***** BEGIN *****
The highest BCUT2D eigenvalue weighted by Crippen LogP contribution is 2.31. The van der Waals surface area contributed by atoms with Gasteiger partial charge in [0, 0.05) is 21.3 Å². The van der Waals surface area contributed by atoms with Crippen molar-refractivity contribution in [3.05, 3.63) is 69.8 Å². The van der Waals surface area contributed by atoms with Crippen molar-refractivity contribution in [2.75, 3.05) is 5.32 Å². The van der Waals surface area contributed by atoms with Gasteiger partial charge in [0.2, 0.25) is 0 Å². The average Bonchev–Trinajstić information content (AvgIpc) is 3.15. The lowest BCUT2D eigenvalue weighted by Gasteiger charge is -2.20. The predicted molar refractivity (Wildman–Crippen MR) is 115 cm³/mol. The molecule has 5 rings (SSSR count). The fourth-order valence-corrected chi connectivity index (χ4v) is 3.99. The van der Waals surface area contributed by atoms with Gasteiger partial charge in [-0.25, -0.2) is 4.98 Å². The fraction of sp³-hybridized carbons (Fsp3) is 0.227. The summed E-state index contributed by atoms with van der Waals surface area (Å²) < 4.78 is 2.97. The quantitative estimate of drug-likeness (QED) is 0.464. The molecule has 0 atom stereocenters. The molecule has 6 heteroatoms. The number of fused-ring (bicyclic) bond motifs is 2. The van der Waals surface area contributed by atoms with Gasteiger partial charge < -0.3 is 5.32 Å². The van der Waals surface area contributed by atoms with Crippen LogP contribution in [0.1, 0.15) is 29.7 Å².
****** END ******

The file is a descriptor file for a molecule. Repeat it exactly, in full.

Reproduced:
The highest BCUT2D eigenvalue weighted by Crippen LogP contribution is 2.31. The van der Waals surface area contributed by atoms with Gasteiger partial charge in [0, 0.05) is 21.3 Å². The van der Waals surface area contributed by atoms with Crippen molar-refractivity contribution in [3.05, 3.63) is 69.8 Å². The van der Waals surface area contributed by atoms with Crippen molar-refractivity contribution in [2.75, 3.05) is 5.32 Å². The van der Waals surface area contributed by atoms with Gasteiger partial charge in [0.2, 0.25) is 0 Å². The average Bonchev–Trinajstić information content (AvgIpc) is 3.15. The lowest BCUT2D eigenvalue weighted by Gasteiger charge is -2.20. The predicted molar refractivity (Wildman–Crippen MR) is 115 cm³/mol. The molecule has 5 rings (SSSR count). The fourth-order valence-corrected chi connectivity index (χ4v) is 3.99. The van der Waals surface area contributed by atoms with Gasteiger partial charge in [-0.25, -0.2) is 4.98 Å². The fraction of sp³-hybridized carbons (Fsp3) is 0.227. The summed E-state index contributed by atoms with van der Waals surface area (Å²) < 4.78 is 2.97. The quantitative estimate of drug-likeness (QED) is 0.464. The molecule has 0 atom stereocenters. The molecule has 6 heteroatoms. The number of fused-ring (bicyclic) bond motifs is 2. The van der Waals surface area contributed by atoms with Gasteiger partial charge < -0.3 is 5.32 Å². The van der Waals surface area contributed by atoms with Crippen LogP contribution in [0.1, 0.15) is 29.7 Å².